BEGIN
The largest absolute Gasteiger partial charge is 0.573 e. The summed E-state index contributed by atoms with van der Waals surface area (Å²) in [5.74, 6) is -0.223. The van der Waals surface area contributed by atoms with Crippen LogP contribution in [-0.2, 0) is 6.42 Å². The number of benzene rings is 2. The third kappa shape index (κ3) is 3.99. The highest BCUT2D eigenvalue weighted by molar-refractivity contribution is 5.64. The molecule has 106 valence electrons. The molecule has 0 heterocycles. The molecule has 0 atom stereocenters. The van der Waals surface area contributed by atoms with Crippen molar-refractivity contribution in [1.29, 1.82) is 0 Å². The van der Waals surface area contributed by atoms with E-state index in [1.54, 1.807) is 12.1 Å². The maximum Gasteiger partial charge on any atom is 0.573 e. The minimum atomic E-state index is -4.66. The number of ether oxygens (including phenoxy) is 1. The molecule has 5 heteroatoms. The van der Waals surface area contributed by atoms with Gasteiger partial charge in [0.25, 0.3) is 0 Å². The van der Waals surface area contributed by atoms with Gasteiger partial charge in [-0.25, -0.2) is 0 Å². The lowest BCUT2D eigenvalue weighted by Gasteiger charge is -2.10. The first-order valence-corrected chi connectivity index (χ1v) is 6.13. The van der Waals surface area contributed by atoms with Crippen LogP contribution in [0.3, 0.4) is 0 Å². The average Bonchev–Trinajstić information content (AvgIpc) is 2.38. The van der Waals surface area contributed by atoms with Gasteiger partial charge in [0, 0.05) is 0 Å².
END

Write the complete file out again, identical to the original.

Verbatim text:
The largest absolute Gasteiger partial charge is 0.573 e. The summed E-state index contributed by atoms with van der Waals surface area (Å²) in [5.74, 6) is -0.223. The van der Waals surface area contributed by atoms with Crippen LogP contribution in [-0.2, 0) is 6.42 Å². The number of benzene rings is 2. The third kappa shape index (κ3) is 3.99. The highest BCUT2D eigenvalue weighted by molar-refractivity contribution is 5.64. The molecule has 106 valence electrons. The molecule has 0 heterocycles. The molecule has 0 atom stereocenters. The van der Waals surface area contributed by atoms with Crippen molar-refractivity contribution in [1.29, 1.82) is 0 Å². The van der Waals surface area contributed by atoms with E-state index in [1.54, 1.807) is 12.1 Å². The maximum Gasteiger partial charge on any atom is 0.573 e. The minimum atomic E-state index is -4.66. The number of ether oxygens (including phenoxy) is 1. The molecule has 5 heteroatoms. The van der Waals surface area contributed by atoms with Gasteiger partial charge in [0.25, 0.3) is 0 Å². The van der Waals surface area contributed by atoms with Gasteiger partial charge in [-0.25, -0.2) is 0 Å². The lowest BCUT2D eigenvalue weighted by Gasteiger charge is -2.10. The first-order valence-corrected chi connectivity index (χ1v) is 6.13. The van der Waals surface area contributed by atoms with Crippen LogP contribution in [0.3, 0.4) is 0 Å². The average Bonchev–Trinajstić information content (AvgIpc) is 2.38. The van der Waals surface area contributed by atoms with Gasteiger partial charge in [0, 0.05) is 0 Å².